Who knew that St. Ignatius, aside from being a battlefield warrior, a prolific letter-writer, and a spiritual genius, also left wisdom for financial situations? Of course, in his day and today, many would say that a man who came from the wealthier class only to deny it all and end up begging on the streets must not be too financially savvy. However, after a bit of moderation, Ignatius seems to have found the true key to financial success.
In practicing a daily Examen, I look back over my day to find God’s presence, both in the moments I missed it (Hindsight is 20/20!) and in moments I wallowed in it. Taking that same process, I can look back over my day to see what role money played in my experiences of consolation and desolation, moving me towards God or away from God. I see moments I was frivolous, buying that $5 chai tea that I could have just brought from home for one-tenth of the price. I see times I was protective of my money, not giving as generously as I could. I see times my heart soared to be able to help someone in need and share her or his relief. I see times I took for granted my security. I see times my fear of going without kept me from fulfilling a calling. And from all these moments, I learn.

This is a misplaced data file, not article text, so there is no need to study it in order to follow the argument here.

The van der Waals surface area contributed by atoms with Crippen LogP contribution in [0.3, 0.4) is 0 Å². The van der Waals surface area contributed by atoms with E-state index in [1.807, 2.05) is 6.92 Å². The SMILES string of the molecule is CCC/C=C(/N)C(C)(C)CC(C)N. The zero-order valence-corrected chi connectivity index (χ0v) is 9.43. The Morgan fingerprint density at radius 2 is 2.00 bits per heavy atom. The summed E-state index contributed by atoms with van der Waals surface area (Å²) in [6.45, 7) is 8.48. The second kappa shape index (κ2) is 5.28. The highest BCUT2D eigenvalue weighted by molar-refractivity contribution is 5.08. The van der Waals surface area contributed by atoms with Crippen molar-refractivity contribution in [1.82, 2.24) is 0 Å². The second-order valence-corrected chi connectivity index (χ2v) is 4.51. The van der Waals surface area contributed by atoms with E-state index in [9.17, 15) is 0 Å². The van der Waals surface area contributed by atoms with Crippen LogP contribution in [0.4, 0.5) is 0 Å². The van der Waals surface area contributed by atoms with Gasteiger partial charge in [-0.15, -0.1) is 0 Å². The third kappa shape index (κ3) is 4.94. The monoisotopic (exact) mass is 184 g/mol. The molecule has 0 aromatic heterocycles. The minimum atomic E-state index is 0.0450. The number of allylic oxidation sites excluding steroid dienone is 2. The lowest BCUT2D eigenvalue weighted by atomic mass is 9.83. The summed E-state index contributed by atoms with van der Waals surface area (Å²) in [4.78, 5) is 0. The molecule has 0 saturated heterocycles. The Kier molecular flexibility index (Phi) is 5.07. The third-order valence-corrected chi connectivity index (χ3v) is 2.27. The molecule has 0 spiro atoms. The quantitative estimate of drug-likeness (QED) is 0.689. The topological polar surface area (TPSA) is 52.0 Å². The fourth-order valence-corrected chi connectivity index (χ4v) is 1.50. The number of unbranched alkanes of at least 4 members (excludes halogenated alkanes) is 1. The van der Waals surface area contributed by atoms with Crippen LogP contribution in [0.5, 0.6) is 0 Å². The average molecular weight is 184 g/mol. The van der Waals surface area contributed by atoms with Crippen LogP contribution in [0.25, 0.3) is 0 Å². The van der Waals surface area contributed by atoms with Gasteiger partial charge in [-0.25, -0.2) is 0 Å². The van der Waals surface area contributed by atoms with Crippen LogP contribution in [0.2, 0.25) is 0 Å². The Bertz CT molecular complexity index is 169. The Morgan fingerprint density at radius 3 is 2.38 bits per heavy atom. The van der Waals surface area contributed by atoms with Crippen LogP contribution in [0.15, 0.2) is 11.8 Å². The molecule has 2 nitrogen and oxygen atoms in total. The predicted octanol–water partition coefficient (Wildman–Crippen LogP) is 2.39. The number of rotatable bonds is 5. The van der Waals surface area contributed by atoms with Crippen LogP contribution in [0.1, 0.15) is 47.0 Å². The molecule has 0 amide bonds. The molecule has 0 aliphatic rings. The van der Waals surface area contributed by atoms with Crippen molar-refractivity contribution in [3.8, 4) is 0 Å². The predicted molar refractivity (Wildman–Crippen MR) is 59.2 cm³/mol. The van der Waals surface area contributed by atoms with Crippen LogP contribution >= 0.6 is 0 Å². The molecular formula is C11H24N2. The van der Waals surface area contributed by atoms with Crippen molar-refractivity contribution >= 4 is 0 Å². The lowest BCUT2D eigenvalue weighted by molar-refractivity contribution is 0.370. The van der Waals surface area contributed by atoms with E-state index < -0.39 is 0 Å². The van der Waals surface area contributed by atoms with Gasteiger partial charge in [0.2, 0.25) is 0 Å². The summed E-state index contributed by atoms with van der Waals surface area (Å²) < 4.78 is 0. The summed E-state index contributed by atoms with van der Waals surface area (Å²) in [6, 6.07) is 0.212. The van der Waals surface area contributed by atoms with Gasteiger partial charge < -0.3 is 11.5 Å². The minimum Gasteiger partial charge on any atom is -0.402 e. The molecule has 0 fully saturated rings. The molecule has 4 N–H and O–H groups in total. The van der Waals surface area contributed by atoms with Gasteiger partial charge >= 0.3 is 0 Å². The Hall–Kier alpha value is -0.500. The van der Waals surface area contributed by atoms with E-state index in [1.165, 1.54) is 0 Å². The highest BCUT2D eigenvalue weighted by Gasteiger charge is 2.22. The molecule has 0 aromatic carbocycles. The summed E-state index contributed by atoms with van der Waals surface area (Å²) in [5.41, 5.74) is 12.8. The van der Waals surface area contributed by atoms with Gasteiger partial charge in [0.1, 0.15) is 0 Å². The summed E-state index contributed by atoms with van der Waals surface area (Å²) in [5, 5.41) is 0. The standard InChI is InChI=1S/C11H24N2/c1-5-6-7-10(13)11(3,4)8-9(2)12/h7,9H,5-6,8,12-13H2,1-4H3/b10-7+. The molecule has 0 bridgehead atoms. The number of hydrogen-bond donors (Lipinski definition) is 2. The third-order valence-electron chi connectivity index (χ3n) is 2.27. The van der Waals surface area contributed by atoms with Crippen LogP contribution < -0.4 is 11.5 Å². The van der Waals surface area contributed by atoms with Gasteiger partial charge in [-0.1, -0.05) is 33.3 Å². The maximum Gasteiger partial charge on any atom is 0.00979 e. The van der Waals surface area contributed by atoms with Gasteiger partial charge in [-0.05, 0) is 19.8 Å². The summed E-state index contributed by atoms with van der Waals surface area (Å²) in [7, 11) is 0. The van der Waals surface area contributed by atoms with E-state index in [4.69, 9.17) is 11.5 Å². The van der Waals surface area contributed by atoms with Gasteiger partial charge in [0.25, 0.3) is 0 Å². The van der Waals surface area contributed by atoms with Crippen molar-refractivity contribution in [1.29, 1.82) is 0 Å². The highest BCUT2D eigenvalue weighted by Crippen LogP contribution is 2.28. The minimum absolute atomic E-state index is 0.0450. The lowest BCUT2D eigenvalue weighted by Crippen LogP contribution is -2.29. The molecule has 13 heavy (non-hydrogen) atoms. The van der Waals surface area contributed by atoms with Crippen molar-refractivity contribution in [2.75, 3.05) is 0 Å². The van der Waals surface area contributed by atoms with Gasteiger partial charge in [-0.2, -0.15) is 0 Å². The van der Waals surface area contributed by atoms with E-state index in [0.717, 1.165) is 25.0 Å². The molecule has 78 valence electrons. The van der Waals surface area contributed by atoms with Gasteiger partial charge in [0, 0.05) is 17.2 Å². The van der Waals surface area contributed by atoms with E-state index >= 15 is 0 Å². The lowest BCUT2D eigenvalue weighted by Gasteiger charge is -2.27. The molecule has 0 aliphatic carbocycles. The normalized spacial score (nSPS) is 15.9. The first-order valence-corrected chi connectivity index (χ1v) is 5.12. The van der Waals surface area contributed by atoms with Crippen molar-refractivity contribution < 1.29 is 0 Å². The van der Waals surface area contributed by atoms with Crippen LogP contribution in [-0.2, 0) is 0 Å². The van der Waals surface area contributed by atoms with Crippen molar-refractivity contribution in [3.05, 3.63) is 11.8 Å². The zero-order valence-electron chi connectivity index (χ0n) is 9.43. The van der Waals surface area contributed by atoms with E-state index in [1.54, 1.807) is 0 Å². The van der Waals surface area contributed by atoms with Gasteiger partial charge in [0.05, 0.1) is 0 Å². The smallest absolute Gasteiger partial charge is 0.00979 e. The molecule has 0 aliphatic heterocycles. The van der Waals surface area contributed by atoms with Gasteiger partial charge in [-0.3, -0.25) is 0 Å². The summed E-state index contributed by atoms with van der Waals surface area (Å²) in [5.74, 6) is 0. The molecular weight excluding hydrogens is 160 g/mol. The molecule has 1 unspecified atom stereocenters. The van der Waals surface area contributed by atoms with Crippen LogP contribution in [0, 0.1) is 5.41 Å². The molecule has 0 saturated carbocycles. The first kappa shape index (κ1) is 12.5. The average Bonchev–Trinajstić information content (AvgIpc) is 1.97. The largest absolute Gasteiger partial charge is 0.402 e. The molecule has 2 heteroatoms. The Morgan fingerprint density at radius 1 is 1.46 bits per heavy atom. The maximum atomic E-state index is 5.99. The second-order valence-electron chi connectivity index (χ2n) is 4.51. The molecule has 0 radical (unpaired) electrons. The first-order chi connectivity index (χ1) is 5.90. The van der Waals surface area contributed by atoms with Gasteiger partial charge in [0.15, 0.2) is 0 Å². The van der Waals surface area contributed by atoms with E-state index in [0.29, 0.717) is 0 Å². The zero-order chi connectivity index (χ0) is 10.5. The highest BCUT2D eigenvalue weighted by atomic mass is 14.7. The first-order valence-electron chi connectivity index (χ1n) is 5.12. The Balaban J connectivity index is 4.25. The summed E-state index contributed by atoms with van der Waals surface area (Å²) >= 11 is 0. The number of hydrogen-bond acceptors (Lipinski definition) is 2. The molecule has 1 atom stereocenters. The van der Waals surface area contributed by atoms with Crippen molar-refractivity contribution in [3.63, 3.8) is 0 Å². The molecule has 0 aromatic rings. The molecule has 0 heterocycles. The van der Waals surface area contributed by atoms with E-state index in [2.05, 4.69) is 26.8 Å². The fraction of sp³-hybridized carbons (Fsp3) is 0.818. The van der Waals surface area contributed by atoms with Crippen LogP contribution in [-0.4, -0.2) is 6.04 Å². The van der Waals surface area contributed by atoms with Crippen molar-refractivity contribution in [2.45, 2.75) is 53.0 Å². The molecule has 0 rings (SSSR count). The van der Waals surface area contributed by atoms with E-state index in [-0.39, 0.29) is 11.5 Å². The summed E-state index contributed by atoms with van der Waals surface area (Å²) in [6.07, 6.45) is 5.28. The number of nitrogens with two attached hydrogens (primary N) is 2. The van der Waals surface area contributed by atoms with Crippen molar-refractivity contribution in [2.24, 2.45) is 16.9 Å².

I learn that just as Ignatius taught, God is very much in all things. In both my financial consolations and desolations, I can easily see when I accepted God’s invitation to grow closer to the person I was created to be and when I missed it, just completely missed it. And after doing my Money Examen again and again, I finally hope to get to that place of non-attachment that Ignatius speaks of in the Principle and Foundation: to see money as a gift only insofar as it helps me be more loving, and yet never to allow it to be the center of my life or prevent me from loving another. Financial success in the Ignatian world doesn’t mean to strive for wealth (or poverty), but to know when the pull of money is stronger than the pull of God on my heart.